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Microtubule motors power plasma membrane tubulation in clathrin-independent endocytosis.

Day CA, Baetz NW, Copeland CA, Kraft LJ, Han B, Tiwari A, Drake KR, De Luca H, Chinnapen DJ, Davidson MW, Holmes RK, Jobling MG, Schroer TA, Lencer WI, Kenworthy AK
Traffic. 2015 16 (6): 572-90

PMID: 25690058 · PMCID: PMC4440230 · DOI:10.1111/tra.12269

How the plasma membrane is bent to accommodate clathrin-independent endocytosis remains uncertain. Recent studies suggest Shiga and cholera toxin induce membrane curvature required for their uptake into clathrin-independent carriers by binding and cross-linking multiple copies of their glycosphingolipid receptors on the plasma membrane. But it remains unclear if toxin-induced sphingolipid crosslinking provides sufficient mechanical force for deforming the plasma membrane, or if host cell factors also contribute to this process. To test this, we imaged the uptake of cholera toxin B-subunit into surface-derived tubular invaginations. We found that cholera toxin mutants that bind to only one glycosphingolipid receptor accumulated in tubules, and that toxin binding was entirely dispensable for membrane tubulations to form. Unexpectedly, the driving force for tubule extension was supplied by the combination of microtubules, dynein and dynactin, thus defining a novel mechanism for generating membrane curvature during clathrin-independent endocytosis.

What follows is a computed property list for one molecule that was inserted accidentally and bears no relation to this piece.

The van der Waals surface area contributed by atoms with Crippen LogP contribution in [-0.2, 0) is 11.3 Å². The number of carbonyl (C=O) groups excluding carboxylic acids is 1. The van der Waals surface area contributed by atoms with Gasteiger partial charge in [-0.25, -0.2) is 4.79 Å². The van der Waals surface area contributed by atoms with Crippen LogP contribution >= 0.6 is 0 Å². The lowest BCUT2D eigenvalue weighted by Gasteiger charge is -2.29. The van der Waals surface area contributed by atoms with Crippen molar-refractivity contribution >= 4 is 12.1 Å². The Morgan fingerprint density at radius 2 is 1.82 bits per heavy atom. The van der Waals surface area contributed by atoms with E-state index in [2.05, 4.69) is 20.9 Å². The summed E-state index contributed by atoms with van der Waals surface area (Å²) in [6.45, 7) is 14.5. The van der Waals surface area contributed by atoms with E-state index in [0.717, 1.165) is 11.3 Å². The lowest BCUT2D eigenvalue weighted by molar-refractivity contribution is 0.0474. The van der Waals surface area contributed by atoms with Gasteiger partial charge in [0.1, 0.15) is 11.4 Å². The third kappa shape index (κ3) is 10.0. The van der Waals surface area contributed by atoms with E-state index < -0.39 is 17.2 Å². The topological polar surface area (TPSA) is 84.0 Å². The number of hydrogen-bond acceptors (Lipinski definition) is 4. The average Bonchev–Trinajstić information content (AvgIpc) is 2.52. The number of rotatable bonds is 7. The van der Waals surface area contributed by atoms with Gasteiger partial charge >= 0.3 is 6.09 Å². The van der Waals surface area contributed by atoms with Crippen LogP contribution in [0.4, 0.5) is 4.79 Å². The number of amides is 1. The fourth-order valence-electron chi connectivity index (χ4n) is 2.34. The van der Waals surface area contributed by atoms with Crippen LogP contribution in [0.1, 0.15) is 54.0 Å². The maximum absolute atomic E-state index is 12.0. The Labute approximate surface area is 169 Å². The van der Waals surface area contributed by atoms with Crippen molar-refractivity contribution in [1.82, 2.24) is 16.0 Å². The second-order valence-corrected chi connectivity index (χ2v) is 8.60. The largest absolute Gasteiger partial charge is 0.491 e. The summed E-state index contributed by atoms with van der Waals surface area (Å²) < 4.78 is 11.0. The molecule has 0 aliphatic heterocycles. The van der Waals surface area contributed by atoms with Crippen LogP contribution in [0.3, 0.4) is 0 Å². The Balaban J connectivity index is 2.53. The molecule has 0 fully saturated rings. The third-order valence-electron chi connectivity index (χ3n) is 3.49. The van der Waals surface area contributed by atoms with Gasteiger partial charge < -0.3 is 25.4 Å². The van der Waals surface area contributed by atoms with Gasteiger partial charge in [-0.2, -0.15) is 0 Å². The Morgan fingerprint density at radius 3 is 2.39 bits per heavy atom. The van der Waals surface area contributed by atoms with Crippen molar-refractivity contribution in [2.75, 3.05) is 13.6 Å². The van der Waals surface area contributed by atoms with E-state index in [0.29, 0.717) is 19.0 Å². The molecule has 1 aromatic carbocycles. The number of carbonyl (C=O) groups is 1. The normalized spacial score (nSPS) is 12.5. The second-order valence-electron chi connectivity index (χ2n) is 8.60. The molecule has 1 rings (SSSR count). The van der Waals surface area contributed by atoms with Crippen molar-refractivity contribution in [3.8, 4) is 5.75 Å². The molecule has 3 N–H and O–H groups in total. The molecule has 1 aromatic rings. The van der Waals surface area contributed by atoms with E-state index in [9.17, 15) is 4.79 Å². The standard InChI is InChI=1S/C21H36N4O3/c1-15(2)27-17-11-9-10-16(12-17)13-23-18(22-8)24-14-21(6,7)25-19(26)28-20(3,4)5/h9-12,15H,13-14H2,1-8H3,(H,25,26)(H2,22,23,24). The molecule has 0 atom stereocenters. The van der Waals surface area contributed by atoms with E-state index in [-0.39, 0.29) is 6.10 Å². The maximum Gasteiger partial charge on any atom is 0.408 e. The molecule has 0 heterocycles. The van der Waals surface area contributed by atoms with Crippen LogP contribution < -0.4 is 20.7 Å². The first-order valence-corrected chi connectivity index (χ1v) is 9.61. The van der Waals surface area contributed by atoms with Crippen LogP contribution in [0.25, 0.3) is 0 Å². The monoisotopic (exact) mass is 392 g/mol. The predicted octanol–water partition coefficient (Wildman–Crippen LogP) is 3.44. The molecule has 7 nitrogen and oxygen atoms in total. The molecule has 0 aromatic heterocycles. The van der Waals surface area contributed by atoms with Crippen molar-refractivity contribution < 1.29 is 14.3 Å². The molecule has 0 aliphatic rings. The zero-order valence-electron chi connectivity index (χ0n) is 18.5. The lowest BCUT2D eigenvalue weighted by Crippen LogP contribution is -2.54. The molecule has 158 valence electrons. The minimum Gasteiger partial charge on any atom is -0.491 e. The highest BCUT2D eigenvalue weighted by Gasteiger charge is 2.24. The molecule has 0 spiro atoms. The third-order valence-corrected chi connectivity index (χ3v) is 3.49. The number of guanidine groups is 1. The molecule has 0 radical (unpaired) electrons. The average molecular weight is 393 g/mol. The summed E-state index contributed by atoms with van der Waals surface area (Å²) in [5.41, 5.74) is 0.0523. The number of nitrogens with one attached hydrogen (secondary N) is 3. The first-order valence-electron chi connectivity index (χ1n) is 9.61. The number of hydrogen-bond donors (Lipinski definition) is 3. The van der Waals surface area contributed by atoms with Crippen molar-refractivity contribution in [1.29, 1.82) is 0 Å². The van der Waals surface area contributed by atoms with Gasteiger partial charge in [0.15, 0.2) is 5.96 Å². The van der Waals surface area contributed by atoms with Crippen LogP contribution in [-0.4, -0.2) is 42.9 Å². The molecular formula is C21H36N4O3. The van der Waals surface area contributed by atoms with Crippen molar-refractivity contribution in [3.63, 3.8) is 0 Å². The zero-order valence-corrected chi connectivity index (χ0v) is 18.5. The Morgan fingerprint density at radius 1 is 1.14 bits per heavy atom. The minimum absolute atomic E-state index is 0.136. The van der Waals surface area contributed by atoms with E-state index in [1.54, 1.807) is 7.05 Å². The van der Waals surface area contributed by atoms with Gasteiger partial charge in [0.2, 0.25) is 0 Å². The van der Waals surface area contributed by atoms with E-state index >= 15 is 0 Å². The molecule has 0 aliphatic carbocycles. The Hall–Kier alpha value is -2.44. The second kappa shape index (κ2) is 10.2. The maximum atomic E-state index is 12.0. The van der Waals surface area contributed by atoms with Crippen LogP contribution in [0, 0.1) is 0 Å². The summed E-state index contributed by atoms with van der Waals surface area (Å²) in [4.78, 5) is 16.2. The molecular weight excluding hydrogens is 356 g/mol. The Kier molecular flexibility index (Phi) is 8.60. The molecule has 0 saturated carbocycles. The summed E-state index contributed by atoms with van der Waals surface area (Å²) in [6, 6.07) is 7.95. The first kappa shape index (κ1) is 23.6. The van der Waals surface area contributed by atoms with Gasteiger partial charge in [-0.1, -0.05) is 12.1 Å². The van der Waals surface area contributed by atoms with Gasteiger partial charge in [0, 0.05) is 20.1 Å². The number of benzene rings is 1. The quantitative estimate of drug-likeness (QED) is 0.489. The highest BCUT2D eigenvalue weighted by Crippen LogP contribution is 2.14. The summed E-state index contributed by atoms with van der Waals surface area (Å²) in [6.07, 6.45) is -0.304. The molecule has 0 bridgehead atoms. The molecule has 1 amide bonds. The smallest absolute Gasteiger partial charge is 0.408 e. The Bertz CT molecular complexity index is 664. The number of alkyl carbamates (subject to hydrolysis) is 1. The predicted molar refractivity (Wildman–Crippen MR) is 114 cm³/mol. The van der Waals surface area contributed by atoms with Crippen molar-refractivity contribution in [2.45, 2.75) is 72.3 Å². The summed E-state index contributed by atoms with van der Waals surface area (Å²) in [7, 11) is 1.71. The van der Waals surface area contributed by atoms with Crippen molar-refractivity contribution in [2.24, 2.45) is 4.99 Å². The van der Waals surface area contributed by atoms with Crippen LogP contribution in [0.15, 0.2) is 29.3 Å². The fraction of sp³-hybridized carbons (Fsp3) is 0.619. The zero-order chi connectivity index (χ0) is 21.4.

© 2015 The Authors. Traffic published by John Wiley & Sons Ltd.

MeSH Terms (13)

Animals Cell Membrane Chlorocebus aethiops Cholera Toxin Clathrin COS Cells Dyneins Endocytosis HeLa Cells Humans Microtubules Protein Binding Receptors, Transferrin

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